Now, all the planning that they have to think about is totally for Nepali channels. And I think that has brought a lot of challenges because that was not practiced before by a lot of companies. Now, I think every brand team that looks after the Nepali market of global companies, will require specialized people who understand Nepali channels or Nepali media better.

The other change is the use of digital platforms has drastically increased, not only in advertisements but also in other aspects of life leading to a sharp rise in the consumption of media content digitally.

In the past, the print medium used to be the predominantly preferred platform by advertisers. Given the proliferation of digital platforms, how are advertisers using various media platforms to reach out to consumers?
It depends on categories and the communication objective. As a brand goes through a product life cycle through various phases. There are different phases and different requirements for the business as well. Some requirements are largely thematic in terms of brand building while some requirements are largely tactical in terms of building sales. As Nepal has largely been a ‘trading market’, a lot of campaigns that we do is largely tactical.

But I think times are changing. After a brand reaches a certain level, they need to also build brand equity for which only a tactical campaign does not work. There has to be some kind of mind space the brand has to occupy in the consumer’s mind. You need campaigns that have different objectives not the same. Sometimes you need immediate impact. For example, the opening of multiple showrooms of a brand across Nepal, and the client needs a last impact to create a high awareness on that particular day, the print media becomes very important. It is because print is the most effective medium in terms of announcements and creating an impact in the market.

And, there are multiple platforms even in the digital sphere. The social media platforms such as Facebook are the mainstream digital platforms but there are other non-mainstream digital platforms such as TrueCaller, Shareit, and gaming platforms that are catering to a niche segment where the media wastage is low.
Therefore, it depends on your objectives, where your brand is, and what you want to achieve with the campaign that you are doing.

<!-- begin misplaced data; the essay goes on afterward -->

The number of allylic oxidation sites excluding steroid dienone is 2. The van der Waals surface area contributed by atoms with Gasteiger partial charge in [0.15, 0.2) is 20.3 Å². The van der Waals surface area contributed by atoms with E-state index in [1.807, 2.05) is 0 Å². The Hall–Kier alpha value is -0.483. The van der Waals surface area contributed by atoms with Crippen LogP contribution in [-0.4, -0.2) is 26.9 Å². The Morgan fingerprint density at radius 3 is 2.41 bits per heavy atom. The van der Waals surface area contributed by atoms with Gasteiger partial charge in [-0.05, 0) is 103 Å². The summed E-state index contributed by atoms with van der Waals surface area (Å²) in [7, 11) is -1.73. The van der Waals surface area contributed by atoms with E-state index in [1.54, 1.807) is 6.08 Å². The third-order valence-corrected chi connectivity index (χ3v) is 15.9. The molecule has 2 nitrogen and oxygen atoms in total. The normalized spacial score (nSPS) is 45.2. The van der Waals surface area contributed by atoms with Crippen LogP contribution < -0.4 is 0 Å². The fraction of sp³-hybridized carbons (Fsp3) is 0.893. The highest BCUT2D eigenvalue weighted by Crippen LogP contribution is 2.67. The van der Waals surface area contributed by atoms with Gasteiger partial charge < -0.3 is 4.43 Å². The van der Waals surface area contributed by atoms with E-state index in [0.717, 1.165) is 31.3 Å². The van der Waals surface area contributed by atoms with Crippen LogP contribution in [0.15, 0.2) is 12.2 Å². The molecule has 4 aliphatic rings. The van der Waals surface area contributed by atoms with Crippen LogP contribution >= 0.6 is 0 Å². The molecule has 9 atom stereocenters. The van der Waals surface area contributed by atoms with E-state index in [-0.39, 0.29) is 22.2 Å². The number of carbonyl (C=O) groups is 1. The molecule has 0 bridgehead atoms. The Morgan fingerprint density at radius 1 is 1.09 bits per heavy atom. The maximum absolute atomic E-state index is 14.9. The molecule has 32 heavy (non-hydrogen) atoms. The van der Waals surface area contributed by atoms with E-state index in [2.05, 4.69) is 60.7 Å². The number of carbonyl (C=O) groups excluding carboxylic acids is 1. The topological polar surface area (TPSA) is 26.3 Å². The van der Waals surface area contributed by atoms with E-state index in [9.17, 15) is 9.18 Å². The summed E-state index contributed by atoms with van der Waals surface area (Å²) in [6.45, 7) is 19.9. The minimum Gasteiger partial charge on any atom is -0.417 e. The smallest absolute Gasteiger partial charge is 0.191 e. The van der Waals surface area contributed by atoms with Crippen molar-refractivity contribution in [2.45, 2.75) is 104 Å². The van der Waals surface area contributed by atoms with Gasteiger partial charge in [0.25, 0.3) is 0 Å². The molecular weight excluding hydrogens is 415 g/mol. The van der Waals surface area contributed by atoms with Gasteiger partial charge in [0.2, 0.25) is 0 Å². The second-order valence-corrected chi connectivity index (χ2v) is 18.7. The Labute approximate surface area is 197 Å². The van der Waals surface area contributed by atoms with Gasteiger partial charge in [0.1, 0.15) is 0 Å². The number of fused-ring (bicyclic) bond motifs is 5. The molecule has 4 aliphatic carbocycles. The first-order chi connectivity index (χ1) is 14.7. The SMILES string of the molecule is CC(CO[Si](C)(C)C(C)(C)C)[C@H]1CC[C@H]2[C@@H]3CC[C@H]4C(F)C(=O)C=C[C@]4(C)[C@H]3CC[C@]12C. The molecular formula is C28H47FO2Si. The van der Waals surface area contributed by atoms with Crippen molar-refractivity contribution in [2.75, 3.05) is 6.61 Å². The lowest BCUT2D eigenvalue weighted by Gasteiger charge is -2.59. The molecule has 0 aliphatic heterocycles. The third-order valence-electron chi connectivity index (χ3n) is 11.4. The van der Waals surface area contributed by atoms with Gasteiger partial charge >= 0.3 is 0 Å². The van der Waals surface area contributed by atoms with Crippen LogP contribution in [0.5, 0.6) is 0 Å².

As the pandemic has subsided, businesses have started to spend money on advertising and promotion of products and services. Which sectors are spending more in recent times?
It is the construction sector that has become the largest spender in advertisement and promotional activities. There are a lot of new cement and steel brands in the market spending money on brand building and promotion.

Businesses of other sectors such as telecom and internet services providers (ISPs) alongside consumer durables and mobile phone brands are also among big spenders.

Also, there are lots of automobile brands that are using a lot of print advertisements. The import restriction has hit the automobile sector which in turn has affected their media spending, but they are one of the largest spenders in our context.

How do you think the Nepali advertisement industry will evolve in the next five years?
When I started my career 20 years back, there was no requirement from the client in terms of strategic planning. It was more about the adaptation or execution of the briefs provided by the clients during that time.

This has changed now. Agencies like us need to have a team specific to strategic planning and go and meet consumers to understand their requirements for certain products and report back to the clients and tell them what they need to bring in terms of product modifications as well as the campaigns.

Therefore, advertising agencies now need to focus on the whole domain of thinking. Now, to deliver creativity, they need to understand the consumer. One needs to do research and the results of the research should be analyzed in such a way that we can use them in our campaigns.

Therefore, the planning requirement is going to play a larger and critical role. We need people who can interact with consumers and analyze the interactions in terms of the inputs that can be helpful for advertising campaigns. The other part is, the consumer base is getting fragmented. At present, there are more media touch points where consumers are interacting.

Therefore, the content will be more important. The consumption of content can be done digitally or through mainstream media. However, with the fragmentation of the consumer base in terms of media planning, aggregating the audiences to make a last effective audience size, so that it makes sense for advertisers to invest, is going to be very critical.